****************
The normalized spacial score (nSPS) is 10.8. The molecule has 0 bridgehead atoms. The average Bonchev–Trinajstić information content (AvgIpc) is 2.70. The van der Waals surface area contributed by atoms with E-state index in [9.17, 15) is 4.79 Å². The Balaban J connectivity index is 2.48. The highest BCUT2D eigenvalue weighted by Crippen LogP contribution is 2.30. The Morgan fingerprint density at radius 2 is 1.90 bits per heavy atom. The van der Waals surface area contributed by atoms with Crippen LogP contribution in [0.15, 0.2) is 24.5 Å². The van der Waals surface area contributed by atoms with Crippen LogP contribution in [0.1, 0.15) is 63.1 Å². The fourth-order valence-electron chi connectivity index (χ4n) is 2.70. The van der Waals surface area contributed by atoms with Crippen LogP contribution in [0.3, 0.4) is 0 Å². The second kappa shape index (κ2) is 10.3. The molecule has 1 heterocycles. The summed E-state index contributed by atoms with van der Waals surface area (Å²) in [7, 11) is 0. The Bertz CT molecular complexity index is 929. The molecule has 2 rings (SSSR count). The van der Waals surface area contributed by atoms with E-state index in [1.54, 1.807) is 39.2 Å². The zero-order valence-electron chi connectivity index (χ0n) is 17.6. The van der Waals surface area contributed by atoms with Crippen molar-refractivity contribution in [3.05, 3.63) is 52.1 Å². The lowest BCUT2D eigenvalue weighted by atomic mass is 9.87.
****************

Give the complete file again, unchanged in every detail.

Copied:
The normalized spacial score (nSPS) is 10.8. The molecule has 0 bridgehead atoms. The average Bonchev–Trinajstić information content (AvgIpc) is 2.70. The van der Waals surface area contributed by atoms with E-state index in [9.17, 15) is 4.79 Å². The Balaban J connectivity index is 2.48. The highest BCUT2D eigenvalue weighted by Crippen LogP contribution is 2.30. The Morgan fingerprint density at radius 2 is 1.90 bits per heavy atom. The van der Waals surface area contributed by atoms with Crippen LogP contribution in [0.15, 0.2) is 24.5 Å². The van der Waals surface area contributed by atoms with Crippen LogP contribution in [0.1, 0.15) is 63.1 Å². The fourth-order valence-electron chi connectivity index (χ4n) is 2.70. The van der Waals surface area contributed by atoms with Crippen LogP contribution in [0.3, 0.4) is 0 Å². The second kappa shape index (κ2) is 10.3. The molecule has 1 heterocycles. The summed E-state index contributed by atoms with van der Waals surface area (Å²) in [7, 11) is 0. The Bertz CT molecular complexity index is 929. The molecule has 2 rings (SSSR count). The van der Waals surface area contributed by atoms with E-state index in [1.54, 1.807) is 39.2 Å². The zero-order valence-electron chi connectivity index (χ0n) is 17.6. The van der Waals surface area contributed by atoms with Crippen molar-refractivity contribution in [3.05, 3.63) is 52.1 Å². The lowest BCUT2D eigenvalue weighted by atomic mass is 9.87.